One consideration to the contrary may be the argument of reducing the size of the Cairbag inner tank wall contact surface during soak-cleaning as compared to the size during the liquid transportation. The operative argument here being that the liquid which was transported also could not have contaminated the contact surfaces and therefore do not requiring cleaning. Only dedicated testing can confirm the correctness and thereby the possible acceptability of such argument. To be noted is however, the Cairbag having to reduce its level of inflation to result in the reduction of contact surface. The cleaning quality thereby depends on the level of deflation, the minimum realizable inflation may be best.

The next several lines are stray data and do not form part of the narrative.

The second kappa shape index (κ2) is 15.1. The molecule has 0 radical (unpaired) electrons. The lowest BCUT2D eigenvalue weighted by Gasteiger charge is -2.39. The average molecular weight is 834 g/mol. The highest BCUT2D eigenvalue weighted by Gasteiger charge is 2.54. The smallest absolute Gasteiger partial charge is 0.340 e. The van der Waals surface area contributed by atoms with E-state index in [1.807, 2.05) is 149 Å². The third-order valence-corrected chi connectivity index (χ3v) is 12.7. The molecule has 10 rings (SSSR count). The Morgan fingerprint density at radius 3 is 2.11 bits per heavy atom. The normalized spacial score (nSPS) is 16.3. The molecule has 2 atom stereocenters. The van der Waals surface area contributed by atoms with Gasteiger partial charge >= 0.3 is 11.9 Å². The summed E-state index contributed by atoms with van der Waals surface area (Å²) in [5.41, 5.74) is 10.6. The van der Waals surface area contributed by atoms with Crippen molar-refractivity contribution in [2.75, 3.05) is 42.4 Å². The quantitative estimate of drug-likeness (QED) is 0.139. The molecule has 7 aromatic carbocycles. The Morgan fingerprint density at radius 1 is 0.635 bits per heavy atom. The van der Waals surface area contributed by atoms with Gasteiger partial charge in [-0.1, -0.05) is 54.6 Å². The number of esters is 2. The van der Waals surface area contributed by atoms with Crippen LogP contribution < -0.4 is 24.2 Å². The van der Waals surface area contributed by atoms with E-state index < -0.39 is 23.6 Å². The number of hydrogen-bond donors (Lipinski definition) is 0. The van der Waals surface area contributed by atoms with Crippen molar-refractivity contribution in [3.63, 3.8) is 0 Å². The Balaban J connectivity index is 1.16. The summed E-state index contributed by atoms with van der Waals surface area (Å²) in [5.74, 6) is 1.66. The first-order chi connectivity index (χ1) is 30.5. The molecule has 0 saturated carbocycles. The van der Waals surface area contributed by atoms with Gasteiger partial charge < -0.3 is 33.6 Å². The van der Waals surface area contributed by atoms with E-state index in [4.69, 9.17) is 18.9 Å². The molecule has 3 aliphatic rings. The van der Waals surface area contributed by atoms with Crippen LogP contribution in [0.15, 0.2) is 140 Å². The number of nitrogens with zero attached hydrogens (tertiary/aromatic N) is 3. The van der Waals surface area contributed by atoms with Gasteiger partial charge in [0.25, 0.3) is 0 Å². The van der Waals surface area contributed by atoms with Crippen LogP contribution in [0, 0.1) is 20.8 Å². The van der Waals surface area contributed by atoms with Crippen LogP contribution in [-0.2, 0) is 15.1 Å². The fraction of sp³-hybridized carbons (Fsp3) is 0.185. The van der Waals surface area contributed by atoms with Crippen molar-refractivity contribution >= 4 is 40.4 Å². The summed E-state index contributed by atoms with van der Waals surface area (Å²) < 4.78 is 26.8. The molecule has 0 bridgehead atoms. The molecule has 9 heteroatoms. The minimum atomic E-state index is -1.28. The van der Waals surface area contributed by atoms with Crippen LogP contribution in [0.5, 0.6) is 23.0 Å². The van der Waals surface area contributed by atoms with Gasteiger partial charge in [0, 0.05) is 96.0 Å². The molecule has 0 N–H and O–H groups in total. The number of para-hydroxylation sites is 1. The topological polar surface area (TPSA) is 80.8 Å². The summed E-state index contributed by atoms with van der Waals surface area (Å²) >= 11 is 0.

Therefore, this may leave the option to soak-clean a tank and a virtually completely deflated Cairbag inside simultaneously. How would this work? A completely deflated Cairbag, if physically possible, would reduce to only its material volume. Realistically there will always be some remaining air volume, which is subject to the vacuum pressure applied. This air volume and pressure are to ensure all Cairbag material to remain “bend” and not to become “folded”, which is likely mandatory in view of the commonly specified long life-time requirements of the Cairbag. Considering the specific gravity of the materials commonly envisaged to be used for a Cairbag and the remaining air volume, a deflated Cairbag will remain (partially) floating. Partial submersion of a deflated Cairbag results in only the submerged part being cleaned in a soaking process. The non-submerged part will not be (soak-)cleaned. The tank therefore will have to be completely filled with soak-cleaning liquid. This is furthermore required to ensure the cleaning of the (variable volume) Cairbag right to the top of the tank at the point where the air and pressure measuring transfer connection is to the tank external Cairbag components. In view of the multiple bends in the material and the remaining minimal upward forces on the Cairbag, the contact surfaces between the Cairbag and the inner tank wall will be minimal and probably non-permanent and varying during a “somewhat turbulent” soak cleaning operations process. Once again, only dedicated testing can confirm the correctness and thereby the possible acceptability of this.